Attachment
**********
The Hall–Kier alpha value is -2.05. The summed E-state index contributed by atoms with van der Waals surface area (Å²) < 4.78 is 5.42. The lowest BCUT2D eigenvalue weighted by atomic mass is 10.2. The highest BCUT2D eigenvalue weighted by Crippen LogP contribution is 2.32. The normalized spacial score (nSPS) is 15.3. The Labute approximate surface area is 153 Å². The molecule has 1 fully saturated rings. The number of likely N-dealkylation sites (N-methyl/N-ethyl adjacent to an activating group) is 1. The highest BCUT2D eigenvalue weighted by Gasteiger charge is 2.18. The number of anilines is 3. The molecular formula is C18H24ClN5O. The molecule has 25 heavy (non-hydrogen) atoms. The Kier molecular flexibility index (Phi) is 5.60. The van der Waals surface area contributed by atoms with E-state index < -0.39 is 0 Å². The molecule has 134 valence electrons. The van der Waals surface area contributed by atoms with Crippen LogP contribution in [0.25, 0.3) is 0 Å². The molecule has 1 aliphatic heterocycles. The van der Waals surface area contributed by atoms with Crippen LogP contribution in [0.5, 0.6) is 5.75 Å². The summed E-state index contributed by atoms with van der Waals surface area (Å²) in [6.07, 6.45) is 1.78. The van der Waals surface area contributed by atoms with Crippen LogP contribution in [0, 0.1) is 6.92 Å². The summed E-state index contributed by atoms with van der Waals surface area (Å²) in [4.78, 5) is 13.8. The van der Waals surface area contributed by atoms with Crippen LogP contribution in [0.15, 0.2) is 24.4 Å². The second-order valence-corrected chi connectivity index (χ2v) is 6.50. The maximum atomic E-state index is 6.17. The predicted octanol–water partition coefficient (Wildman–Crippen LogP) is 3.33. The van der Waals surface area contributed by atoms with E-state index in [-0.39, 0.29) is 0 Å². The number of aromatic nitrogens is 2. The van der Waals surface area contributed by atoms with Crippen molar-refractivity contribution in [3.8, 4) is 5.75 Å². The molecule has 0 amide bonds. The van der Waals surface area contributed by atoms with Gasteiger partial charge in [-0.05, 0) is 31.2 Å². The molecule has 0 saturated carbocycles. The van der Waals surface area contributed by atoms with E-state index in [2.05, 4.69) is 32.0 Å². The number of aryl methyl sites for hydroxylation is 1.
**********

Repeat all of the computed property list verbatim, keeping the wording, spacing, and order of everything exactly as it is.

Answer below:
The Hall–Kier alpha value is -2.05. The summed E-state index contributed by atoms with van der Waals surface area (Å²) < 4.78 is 5.42. The lowest BCUT2D eigenvalue weighted by atomic mass is 10.2. The highest BCUT2D eigenvalue weighted by Crippen LogP contribution is 2.32. The normalized spacial score (nSPS) is 15.3. The Labute approximate surface area is 153 Å². The molecule has 1 fully saturated rings. The number of likely N-dealkylation sites (N-methyl/N-ethyl adjacent to an activating group) is 1. The highest BCUT2D eigenvalue weighted by Gasteiger charge is 2.18. The number of anilines is 3. The molecular formula is C18H24ClN5O. The molecule has 25 heavy (non-hydrogen) atoms. The Kier molecular flexibility index (Phi) is 5.60. The van der Waals surface area contributed by atoms with E-state index < -0.39 is 0 Å². The molecule has 134 valence electrons. The van der Waals surface area contributed by atoms with Crippen LogP contribution in [0.25, 0.3) is 0 Å². The molecule has 1 aliphatic heterocycles. The van der Waals surface area contributed by atoms with Crippen LogP contribution in [0.5, 0.6) is 5.75 Å². The summed E-state index contributed by atoms with van der Waals surface area (Å²) in [6.07, 6.45) is 1.78. The van der Waals surface area contributed by atoms with Crippen LogP contribution in [0, 0.1) is 6.92 Å². The summed E-state index contributed by atoms with van der Waals surface area (Å²) in [4.78, 5) is 13.8. The van der Waals surface area contributed by atoms with Crippen LogP contribution in [0.15, 0.2) is 24.4 Å². The second-order valence-corrected chi connectivity index (χ2v) is 6.50. The maximum atomic E-state index is 6.17. The predicted octanol–water partition coefficient (Wildman–Crippen LogP) is 3.33. The van der Waals surface area contributed by atoms with E-state index in [-0.39, 0.29) is 0 Å². The number of aromatic nitrogens is 2. The van der Waals surface area contributed by atoms with Crippen molar-refractivity contribution in [3.8, 4) is 5.75 Å². The molecule has 0 amide bonds. The van der Waals surface area contributed by atoms with Gasteiger partial charge in [-0.05, 0) is 31.2 Å². The molecule has 0 saturated carbocycles. The van der Waals surface area contributed by atoms with E-state index in [2.05, 4.69) is 32.0 Å². The number of aryl methyl sites for hydroxylation is 1.